Storyteller Film's A Big Little Murder is the only finalist from India in the current affairs section at the New York Festivals TV & Film Awards 2020. A Big Little Murder investigates India's first high profile school killing (Gurugram 2017), where a seven-year-old boy was found with his throat slit inside his school washroom. Over 200+ award-winning Jury members from leading international broadcast and film companies selected this year's finalists from over 50 nations.
SheThePeople speaks to Mayurica Biswas, the woman behind Storyteller Films, about her film's selection into the prestigious nominees and how she came to love the true crime genre. Biswas is an Indian journalist and broadcast television writer-director-producer, with more than 19 years of experience. As a creative director in the factual space, Mayurica has written and directed many documentaries that have been distributed worldwide for AETN, National Geographic, History TV and others. Some edited snippets from the conversation.
How has your journey been as a documentary filmmaker?
As documentary filmmakers, it's been an enriching and fascinating journey so far. I've been around for almost two decades in the factual space. And I would like to think that my team and I are journalists by default and storytellers by design. We often spend months following a story and crafting a narrative. Our strength lies in the ability to dig deep because when it comes to documentaries; research, access and real voices are what make a compelling story.
My passion for the pursuit of the truth has led me towards true-crime narratives. My first documentary with National Geographic Channel International, Inside: Mumbai Terror Attacks revisited the world's biggest terror attack after 9/11 on its first anniversary. I have written and directed many documentaries such as Jars Murderer on Hong Kong's first serial killer; The Masseuse Murders on Thailand's Jack-the-Ripper, Voices under the Mango Tree on the Badaun hangings, Aarushi – Beyond Reasonable Doubt and the most current being Crime Science (3-part non-fiction anthology on the future of policing and forensics in Asia).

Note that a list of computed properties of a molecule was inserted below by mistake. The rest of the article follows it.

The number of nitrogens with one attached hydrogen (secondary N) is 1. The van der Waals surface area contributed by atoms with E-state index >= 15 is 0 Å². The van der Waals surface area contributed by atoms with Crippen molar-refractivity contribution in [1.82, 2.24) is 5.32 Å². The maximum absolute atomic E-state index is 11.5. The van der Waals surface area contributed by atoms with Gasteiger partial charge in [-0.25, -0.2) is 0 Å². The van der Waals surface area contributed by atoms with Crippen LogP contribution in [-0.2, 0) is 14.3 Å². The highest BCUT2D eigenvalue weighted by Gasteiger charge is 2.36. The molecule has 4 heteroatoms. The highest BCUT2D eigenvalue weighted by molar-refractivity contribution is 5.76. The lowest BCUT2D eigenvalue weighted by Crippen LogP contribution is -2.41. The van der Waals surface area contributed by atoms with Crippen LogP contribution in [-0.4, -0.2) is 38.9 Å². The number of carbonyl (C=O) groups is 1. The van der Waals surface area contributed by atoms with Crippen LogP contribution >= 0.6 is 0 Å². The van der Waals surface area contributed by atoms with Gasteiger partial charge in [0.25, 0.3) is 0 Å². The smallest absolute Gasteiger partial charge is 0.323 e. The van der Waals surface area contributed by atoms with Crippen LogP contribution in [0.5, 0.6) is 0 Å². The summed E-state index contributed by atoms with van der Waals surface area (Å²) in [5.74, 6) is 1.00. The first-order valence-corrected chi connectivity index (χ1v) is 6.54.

My inspiration wasn't always to make crime documentaries. A series that I hold very close to my heart is 'Line of Duty', where we had unparalleled access to life along India's frontiers. Between 2004 and 2006, my team and I were experiencing a military junkie's dream. This truly improved our documentary skills. Among many firsts, we were on board a submarine to film sub-surface warfare exercises at sea; flew Sukhoi exercise sorties to capture war exercises in the sky; filmed life on the forward posts in the Siachen glacier. And had tremendous access to tank battles in the deserts.
I was, in fact, happy to direct a series that chronicled 100 years of Bollywood. It was very distinct from a mega engineering story that chronicled for 18 months, the making of the world's fastest built airport.
An incredibly important person in every documentary filmmaker's life is the commissioning editor / executive producer of their films. It was my great fortune of working with some of the best minds in the industry, including Niret Alva and Pria Somiah Alva from Miditech and Mok Choy Lin from CNA, Singapore.
A good commissioning editor doesn't turn your films into theirs. Instead, they chip away the rough ends to take it to the next level. My journey has been exciting, fascinating and fulfilling, where making every film felt like going into a world I had never been before, rising with more insight into it. The editor of the film, Anupama Chabukswar, made the film into what it is today.
What kind of challenges if any did you face while making your film, e.g. seeking funding, promotion, etc.?